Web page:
by Randall Swearingen, Houston Hardball League member and author
Anthony Martin was 63 years old as he was playing baseball in Florida recently. As he often did, he pulled the ball down the left field line for a double. As he triumphantly pulled into second base and looked into his dugout, and into the joyful eyes of his teammates, he collapsed with a massive heart attack that he never awoke from. As one of our teammates said, Anthony was all too suddenly traded to the Angels.
I (as did Anthony) play in the 55+ baseball division of the Houston Hardball League. There are approximately 100 players that make up six teams. Even though it is a 55+ division, most of us are over 65, and quite a few are over 70. We have men from all walks of life on our team and in the league, including lawyers, doctors, veterinarians, teachers, college professors, business owners, just to name a few. Keep in mind that we are talking hardball… not softball. We are talking about guys who keep themselves in relatively good shape, who have refused to become ‘couch potatoes’, to continue to play the game they loved in their youth.
In baseball, Anthony was what we players call a ‘gamer’ (i.e. a player that you can always depend on when the chips are down in a game to give 120%). He was also the biggest cheerleader on our team… always cheering for our pitcher when we were on the field and always cheering for our hitters when we were batting. Anthony was never quiet on the bench. He was either yelling encouragement to a player, or he was chatting with one of us teammates. He was just an outstanding person as well as a great teammate. Anthony would gladly give you the shirt off his back. Everybody he met was an instant friend.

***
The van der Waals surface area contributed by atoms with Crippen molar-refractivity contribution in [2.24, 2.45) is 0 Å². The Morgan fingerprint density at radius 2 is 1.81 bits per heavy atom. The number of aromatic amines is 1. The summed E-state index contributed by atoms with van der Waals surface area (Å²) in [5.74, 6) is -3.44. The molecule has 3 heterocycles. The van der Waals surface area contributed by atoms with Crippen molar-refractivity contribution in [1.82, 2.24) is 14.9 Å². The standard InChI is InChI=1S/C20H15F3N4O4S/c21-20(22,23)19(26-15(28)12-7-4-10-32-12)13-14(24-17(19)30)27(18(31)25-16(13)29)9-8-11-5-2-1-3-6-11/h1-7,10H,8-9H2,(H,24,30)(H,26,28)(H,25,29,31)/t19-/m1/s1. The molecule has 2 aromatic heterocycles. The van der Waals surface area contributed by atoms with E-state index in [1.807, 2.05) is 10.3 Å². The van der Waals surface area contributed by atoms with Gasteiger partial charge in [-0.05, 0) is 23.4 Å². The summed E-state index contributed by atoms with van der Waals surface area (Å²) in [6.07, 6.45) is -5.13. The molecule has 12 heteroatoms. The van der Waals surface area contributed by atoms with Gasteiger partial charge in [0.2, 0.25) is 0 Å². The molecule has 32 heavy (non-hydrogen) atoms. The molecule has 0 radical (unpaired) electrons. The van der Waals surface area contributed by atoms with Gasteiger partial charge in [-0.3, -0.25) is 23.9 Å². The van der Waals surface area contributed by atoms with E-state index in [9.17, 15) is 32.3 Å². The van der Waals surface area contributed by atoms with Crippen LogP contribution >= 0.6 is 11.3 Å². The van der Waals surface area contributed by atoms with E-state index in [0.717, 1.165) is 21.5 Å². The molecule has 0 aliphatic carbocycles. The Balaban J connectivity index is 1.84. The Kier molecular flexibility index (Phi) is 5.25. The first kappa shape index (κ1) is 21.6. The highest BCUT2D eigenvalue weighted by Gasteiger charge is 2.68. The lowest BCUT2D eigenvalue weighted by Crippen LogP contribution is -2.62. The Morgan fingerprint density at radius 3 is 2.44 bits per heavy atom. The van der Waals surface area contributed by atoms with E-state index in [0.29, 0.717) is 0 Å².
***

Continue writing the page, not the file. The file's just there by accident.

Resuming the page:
I felt a deep sense of loss and shock when I learned of Anthony’s passing. I am positive that my teammates, and numerous other players in the league, feel the same loss. You see, we in the league had not just lost a teammate… we had lost a great friend and a super human being. To the average person, who has never played baseball in this league, it will most likely be very difficult for you to comprehend the depth of the bond between us who do play in it.
You never think that when you talk to someone in person, over the phone, or even via text or email, that it might actually be the last time you ever communicate with that person. You always assume there will be another day… another opportunity… another ballgame. I now regret not telling Anthony, face to face, how special he was in my life, and how my life is better for having known him. And to that extent, I want to take this opportunity to tell all my teammates, and friends that I have played with and against, how special you are in my life. I can’t imagine my life without baseball and being around you guys. You see, we are all more than friends… we are family.
I would also like to thank the League for giving us the platform and the opportunity to play the game we love, even in our older ages. Without this league, I would not have met so many great people. Without this league, I would not have known Anthony Martin.
Anthony, you and I will undoubtedly play baseball together again some day. Until that time, keep pulling that ball down the left field line and swinging for the fences in Heaven. We will certainly miss you here. Thanks for your friendship, encouragement, and all the great baseball memories.